You don’t have to look too far these days to notice that quite a number of films abound with jobless and financially struggling characters, in stark contrast to the often recession-proof movies they inhabit. Top that off with the emergence of big election year themed movies turning up lately to stir into the volatile when not moody mix. And, enter Grassroots.
So is a movie about a local Seattle City Council election, however far fetched even if it actually happened, sufficient dramatic fuel for a feature film? Yes and no. Though a number of dismissive reviews for Grassroots lately, seem to confuse disdain for the topic of political campaigning itself – or even the real people these rabble-rouser characters are based on – with an assessment of the actual movie. Reality check, colleagues.
Situated chronologically in a post-millenial America in 2001, a few years after the explosive Battle Of Seattle protests against the WTO and just before 9/11 ensued, a rather unremarkable Seattle City Council election is gearing up. That is, until two unemployed alternative weekly journalists join forces to shake things up by running perhaps one of the most improbable but enthusiastic campaigns ever. Well, not exactly enthusiastic, at least for starters. The goofy pair consists of self-declared manic candidate out of nowhere Grant Cogswell (Joel David Moore), and glum pal Phil Campbell (Jason Biggs) whom he has to nearly drag into the race kicking and screaming, as his campaign manager.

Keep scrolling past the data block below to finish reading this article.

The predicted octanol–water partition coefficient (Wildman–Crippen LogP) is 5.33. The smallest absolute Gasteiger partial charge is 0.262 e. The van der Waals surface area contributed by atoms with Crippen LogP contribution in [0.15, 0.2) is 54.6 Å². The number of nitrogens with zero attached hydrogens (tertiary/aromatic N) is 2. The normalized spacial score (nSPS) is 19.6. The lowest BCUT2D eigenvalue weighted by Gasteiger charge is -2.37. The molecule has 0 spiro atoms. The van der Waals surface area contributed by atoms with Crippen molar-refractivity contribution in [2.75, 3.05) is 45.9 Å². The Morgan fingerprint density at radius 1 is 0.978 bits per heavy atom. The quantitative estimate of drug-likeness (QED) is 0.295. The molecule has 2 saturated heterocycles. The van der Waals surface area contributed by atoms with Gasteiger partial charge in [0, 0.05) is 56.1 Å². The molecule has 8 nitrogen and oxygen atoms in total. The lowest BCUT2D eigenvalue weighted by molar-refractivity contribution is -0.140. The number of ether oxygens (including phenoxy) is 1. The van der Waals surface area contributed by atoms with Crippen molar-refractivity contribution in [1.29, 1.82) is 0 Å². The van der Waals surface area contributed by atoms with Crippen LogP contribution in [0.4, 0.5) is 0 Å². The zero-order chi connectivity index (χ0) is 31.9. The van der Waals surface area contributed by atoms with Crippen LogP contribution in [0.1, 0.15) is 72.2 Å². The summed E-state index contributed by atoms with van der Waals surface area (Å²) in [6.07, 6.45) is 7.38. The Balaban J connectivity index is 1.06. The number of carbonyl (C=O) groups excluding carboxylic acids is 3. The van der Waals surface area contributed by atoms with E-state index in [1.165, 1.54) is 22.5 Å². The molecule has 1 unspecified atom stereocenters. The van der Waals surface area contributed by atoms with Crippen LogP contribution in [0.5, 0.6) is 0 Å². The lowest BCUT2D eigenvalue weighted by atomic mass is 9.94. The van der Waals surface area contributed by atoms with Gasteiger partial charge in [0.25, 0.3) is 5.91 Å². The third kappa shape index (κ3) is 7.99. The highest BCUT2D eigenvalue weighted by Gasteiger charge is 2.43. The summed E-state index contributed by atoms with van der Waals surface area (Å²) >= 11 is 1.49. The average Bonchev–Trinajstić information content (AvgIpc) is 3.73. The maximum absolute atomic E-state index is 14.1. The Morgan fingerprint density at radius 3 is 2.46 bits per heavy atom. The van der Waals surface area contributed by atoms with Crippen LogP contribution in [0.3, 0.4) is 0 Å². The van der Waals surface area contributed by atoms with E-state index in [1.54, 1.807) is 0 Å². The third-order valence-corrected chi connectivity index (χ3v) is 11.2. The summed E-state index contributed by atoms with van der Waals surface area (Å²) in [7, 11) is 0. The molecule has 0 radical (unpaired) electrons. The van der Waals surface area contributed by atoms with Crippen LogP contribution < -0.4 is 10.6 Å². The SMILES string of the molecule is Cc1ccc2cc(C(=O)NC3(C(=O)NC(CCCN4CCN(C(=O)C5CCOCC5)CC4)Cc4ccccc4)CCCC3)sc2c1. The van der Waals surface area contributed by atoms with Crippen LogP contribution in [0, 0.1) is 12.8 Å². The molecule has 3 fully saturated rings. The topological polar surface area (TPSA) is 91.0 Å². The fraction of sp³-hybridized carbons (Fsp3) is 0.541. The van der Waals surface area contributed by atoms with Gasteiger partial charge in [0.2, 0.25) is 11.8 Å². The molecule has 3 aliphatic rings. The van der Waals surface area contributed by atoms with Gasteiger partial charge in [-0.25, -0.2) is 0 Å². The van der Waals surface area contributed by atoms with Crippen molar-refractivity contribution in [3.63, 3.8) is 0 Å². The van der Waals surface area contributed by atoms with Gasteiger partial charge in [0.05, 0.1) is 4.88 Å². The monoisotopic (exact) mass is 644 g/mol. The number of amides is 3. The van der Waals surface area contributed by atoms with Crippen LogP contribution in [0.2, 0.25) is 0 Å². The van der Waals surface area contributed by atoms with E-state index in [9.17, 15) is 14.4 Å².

Coasting along on mostly unfocused, giddy hyperbole having something or other to do with the city monorail, Cogswell’s greatest challenge may be locking horns with his rather laid back and affable incumbent opponent, Richard McIver (Cedric The Entertainer). And since McIver is is African-American in an overwhelmingly white liberal city, any political attack against his rival has the potential of seeming insensitive, to say the least. Which it does.
But the defiant duo thanklessly presses forward – Cogswell high on daffy rhetoric, and Campbell concurrently nursing a broken heart over the woman who just dumped him in frustrated reaction to the entire fiasco. And all the while fueled by an imagined youthful people’s power that does in fact materialize. Sort of.
Written and directed by Stephen Gyllenhall (Waterland, Homegrown) and adapted from Phil Campbell’s book, Grassroots: Politics…But Not as Usual, this spunky political satire does its earnest best to invigorate a fairly slim story, and does in fact succeed in squeezing some lemons into lemonade in the process. But possibly most surprising of all, is Grassroots’ inadvertent prophetic conjuring of the Occupy Wall Street Movement to come, without even knowing it.
Samuel Goldwyn Films
2 1/2 stars
Trailer of Grassroots: